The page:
It's really the Pareto priniciple at work. After the collapse, the overproduction of real estate worldwide only served to cement the value of the core of global cities as what David Harvey has called a spatial fix for capital, thus demonstrating its value even further. In other words, it all worked out very nicely for everyone holding the cards, didn't it?  

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Networks at the Penn Humanities Forum

I am delighted to be speaking at the Penn Humanities Forum's symposium, "Space, Hierarchy, and Power in Humanistic Research" tomorrow, February 22, 2013. I will be talking about networks and power, in light of the day's theme of cores and peripheries and my own position at Columbia. Both of my talks will revolve around the question of how power is distributed and naturalized through networks. It's a real honor to be back at Penn and to be asked to participate in the Graduate Humanities Forum and I am very much looking forward to it. 

Modernist Faces of Lithuanian capital

Modernist Faces of Lithuanian capital:

More on my dual allegiances The English edition of Vilnius 1900-2013: A Guide to the City’s Architecture is out and may be read or downloaded via the link mentioned in the news story at 15min.lt

On my Alter Ego… 

On my Alter Ego… :

I have dual citizenships and dual allegiances, both to the US and the EU, not only being a US and Lithuanian citizen, but also teaching at Columbia and the University of Limerick.

Here’s a little piece that talks about what the School of Architecture at University of Limerick is up too.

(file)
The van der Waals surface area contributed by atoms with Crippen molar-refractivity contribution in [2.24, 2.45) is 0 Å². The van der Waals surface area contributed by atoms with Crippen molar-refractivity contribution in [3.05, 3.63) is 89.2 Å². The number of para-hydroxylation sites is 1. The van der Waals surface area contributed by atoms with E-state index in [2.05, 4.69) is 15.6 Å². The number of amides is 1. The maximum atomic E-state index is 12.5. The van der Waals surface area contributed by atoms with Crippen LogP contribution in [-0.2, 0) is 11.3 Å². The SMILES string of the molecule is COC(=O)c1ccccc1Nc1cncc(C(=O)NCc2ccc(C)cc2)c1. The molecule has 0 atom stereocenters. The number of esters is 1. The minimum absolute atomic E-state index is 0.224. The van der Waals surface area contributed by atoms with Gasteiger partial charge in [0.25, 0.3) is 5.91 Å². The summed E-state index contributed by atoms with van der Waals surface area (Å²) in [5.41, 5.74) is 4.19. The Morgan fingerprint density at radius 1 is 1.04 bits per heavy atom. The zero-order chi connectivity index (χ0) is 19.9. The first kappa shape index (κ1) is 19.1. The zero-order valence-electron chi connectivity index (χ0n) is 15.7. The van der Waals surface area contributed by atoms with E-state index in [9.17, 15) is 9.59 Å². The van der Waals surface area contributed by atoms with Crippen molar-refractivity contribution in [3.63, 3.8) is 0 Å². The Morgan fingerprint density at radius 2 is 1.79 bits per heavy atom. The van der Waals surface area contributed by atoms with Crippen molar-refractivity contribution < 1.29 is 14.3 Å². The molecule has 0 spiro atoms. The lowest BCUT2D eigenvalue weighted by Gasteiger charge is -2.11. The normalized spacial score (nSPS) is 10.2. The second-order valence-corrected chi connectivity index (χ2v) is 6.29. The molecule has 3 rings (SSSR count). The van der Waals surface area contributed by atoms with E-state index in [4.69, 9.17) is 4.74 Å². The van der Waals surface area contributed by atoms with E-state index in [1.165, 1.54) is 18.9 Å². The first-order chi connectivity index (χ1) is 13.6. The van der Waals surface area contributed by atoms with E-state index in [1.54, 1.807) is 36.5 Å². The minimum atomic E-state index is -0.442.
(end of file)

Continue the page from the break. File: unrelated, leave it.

While this colonization is still in its early stages, it is different from the suburban flight of decades earlier, when young parents fled a city consumed by crime and drugs. These days, young creatives are fleeing a city that has become too affluent.

"While this colonization is still in its early stages, it is different from the suburban flight of decades earlier, when young parents fled a city consumed by crime and drugs. These days, young creatives are fleeing a city that has become too affluent."

Hmm… that would be me. 

See Creating Hipsturbia

Reading Megalopolis (at train 99 bos-nyc)

Reading Megalopolis (at train 99 bos-nyc)

Peepers, Flashers, and Other Law Breakers

 

The Netlab explores architecture, networks, privacy, voyeurism, and exposure on Monday, February 11, 2013 6:30pm in Columbia University's Wood Auditorium.

Since the Enlightenment, both architecture and the law have provided parallel and often complimentary definitions of the public and private. Under network culture, however, walls have a new permeability and laws have a new instability. Amidst all this, our own perception of what constitutes private life is changing with our use of online social networks.
 
Leaders in architecture, digital media, and the law take on this rapidly changing landscape in a wide-ranging conversation on privacy, self-exposure, and space.
 
Beatriz Colomina,  Princeton University SOA
Eric Höweler, Höweler + Yoon Architecture
Helen Nissenbaum, NYU Information Law Institute
Mark Shepard, University of Buffalo
Kazys Varnelis, Columbia University GSAPP
 

Pitchfork: Where do you think the world will be in 50 years...


Pitchfork: Where do you think the world will be in 50 years time?

AG: When I genetically engineer my child from a test tube, I want them to have big eyes.

(via Interviews: Crystal Castles | Features | Pitchfork)